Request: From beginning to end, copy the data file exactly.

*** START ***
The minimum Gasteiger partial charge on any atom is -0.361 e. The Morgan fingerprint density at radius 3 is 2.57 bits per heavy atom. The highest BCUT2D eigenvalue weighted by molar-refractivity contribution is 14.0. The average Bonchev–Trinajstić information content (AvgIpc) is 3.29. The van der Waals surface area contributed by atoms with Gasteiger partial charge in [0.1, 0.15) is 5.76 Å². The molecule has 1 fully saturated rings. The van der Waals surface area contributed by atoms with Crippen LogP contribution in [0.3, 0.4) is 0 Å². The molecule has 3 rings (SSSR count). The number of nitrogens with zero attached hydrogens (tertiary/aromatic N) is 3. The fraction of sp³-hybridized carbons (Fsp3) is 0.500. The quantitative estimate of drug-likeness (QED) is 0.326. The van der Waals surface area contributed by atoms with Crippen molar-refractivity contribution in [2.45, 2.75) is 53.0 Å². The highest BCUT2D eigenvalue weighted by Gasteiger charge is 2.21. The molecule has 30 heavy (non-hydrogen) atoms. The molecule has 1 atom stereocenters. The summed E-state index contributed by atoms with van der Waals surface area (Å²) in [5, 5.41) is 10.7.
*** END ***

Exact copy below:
The minimum Gasteiger partial charge on any atom is -0.361 e. The Morgan fingerprint density at radius 3 is 2.57 bits per heavy atom. The highest BCUT2D eigenvalue weighted by molar-refractivity contribution is 14.0. The average Bonchev–Trinajstić information content (AvgIpc) is 3.29. The van der Waals surface area contributed by atoms with Gasteiger partial charge in [0.1, 0.15) is 5.76 Å². The molecule has 1 fully saturated rings. The van der Waals surface area contributed by atoms with Crippen LogP contribution in [0.3, 0.4) is 0 Å². The molecule has 3 rings (SSSR count). The number of nitrogens with zero attached hydrogens (tertiary/aromatic N) is 3. The fraction of sp³-hybridized carbons (Fsp3) is 0.500. The quantitative estimate of drug-likeness (QED) is 0.326. The van der Waals surface area contributed by atoms with Crippen molar-refractivity contribution in [2.45, 2.75) is 53.0 Å². The highest BCUT2D eigenvalue weighted by Gasteiger charge is 2.21. The molecule has 30 heavy (non-hydrogen) atoms. The molecule has 1 atom stereocenters. The summed E-state index contributed by atoms with van der Waals surface area (Å²) in [5, 5.41) is 10.7.